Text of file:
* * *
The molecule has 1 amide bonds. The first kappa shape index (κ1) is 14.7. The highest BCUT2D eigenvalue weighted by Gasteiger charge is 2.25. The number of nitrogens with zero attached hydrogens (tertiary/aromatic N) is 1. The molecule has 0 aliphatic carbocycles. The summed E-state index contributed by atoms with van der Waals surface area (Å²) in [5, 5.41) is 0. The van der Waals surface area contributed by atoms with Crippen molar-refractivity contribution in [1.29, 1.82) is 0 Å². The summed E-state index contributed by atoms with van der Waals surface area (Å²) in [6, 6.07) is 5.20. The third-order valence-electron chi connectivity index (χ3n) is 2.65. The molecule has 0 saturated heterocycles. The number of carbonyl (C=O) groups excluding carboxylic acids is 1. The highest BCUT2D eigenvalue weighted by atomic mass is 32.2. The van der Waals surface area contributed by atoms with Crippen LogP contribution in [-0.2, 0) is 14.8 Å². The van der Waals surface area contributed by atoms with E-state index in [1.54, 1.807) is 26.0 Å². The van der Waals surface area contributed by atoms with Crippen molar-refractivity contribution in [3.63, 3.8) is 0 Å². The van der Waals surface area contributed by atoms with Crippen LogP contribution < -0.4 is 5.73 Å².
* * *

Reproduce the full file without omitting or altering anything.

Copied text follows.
The molecule has 1 amide bonds. The first kappa shape index (κ1) is 14.7. The highest BCUT2D eigenvalue weighted by Gasteiger charge is 2.25. The number of nitrogens with zero attached hydrogens (tertiary/aromatic N) is 1. The molecule has 0 aliphatic carbocycles. The summed E-state index contributed by atoms with van der Waals surface area (Å²) in [5, 5.41) is 0. The van der Waals surface area contributed by atoms with Crippen molar-refractivity contribution in [1.29, 1.82) is 0 Å². The summed E-state index contributed by atoms with van der Waals surface area (Å²) in [6, 6.07) is 5.20. The third-order valence-electron chi connectivity index (χ3n) is 2.65. The molecule has 0 saturated heterocycles. The number of carbonyl (C=O) groups excluding carboxylic acids is 1. The highest BCUT2D eigenvalue weighted by atomic mass is 32.2. The van der Waals surface area contributed by atoms with Crippen LogP contribution in [-0.2, 0) is 14.8 Å². The van der Waals surface area contributed by atoms with E-state index in [1.54, 1.807) is 26.0 Å². The van der Waals surface area contributed by atoms with Crippen molar-refractivity contribution in [3.63, 3.8) is 0 Å². The van der Waals surface area contributed by atoms with Crippen LogP contribution < -0.4 is 5.73 Å².